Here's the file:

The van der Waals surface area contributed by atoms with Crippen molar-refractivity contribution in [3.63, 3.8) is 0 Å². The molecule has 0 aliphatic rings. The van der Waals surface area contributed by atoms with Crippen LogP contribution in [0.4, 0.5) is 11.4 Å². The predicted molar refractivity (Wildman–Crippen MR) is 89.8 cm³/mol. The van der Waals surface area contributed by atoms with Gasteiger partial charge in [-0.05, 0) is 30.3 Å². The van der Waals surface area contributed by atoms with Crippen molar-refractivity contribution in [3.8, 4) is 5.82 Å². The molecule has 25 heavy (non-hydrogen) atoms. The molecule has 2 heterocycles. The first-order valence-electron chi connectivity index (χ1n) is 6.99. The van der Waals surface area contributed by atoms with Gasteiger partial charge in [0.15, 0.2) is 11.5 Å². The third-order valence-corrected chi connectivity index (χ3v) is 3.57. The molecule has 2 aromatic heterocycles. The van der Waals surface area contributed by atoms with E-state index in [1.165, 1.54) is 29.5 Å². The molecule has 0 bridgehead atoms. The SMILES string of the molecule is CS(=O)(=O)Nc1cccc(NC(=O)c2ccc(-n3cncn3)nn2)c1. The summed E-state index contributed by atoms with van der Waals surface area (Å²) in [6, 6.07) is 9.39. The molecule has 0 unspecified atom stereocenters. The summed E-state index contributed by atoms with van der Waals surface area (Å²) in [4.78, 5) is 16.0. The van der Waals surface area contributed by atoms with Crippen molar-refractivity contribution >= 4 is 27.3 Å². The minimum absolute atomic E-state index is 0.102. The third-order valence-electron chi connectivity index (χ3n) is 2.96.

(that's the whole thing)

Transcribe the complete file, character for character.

The van der Waals surface area contributed by atoms with Crippen molar-refractivity contribution in [3.63, 3.8) is 0 Å². The molecule has 0 aliphatic rings. The van der Waals surface area contributed by atoms with Crippen LogP contribution in [0.4, 0.5) is 11.4 Å². The predicted molar refractivity (Wildman–Crippen MR) is 89.8 cm³/mol. The van der Waals surface area contributed by atoms with Gasteiger partial charge in [-0.05, 0) is 30.3 Å². The van der Waals surface area contributed by atoms with Crippen molar-refractivity contribution in [3.8, 4) is 5.82 Å². The molecule has 25 heavy (non-hydrogen) atoms. The molecule has 2 heterocycles. The first-order valence-electron chi connectivity index (χ1n) is 6.99. The van der Waals surface area contributed by atoms with Gasteiger partial charge in [0.15, 0.2) is 11.5 Å². The third-order valence-corrected chi connectivity index (χ3v) is 3.57. The molecule has 2 aromatic heterocycles. The van der Waals surface area contributed by atoms with E-state index in [1.165, 1.54) is 29.5 Å². The molecule has 0 bridgehead atoms. The SMILES string of the molecule is CS(=O)(=O)Nc1cccc(NC(=O)c2ccc(-n3cncn3)nn2)c1. The summed E-state index contributed by atoms with van der Waals surface area (Å²) in [6, 6.07) is 9.39. The molecule has 0 unspecified atom stereocenters. The summed E-state index contributed by atoms with van der Waals surface area (Å²) in [4.78, 5) is 16.0. The van der Waals surface area contributed by atoms with Crippen molar-refractivity contribution >= 4 is 27.3 Å². The minimum absolute atomic E-state index is 0.102. The third-order valence-electron chi connectivity index (χ3n) is 2.96.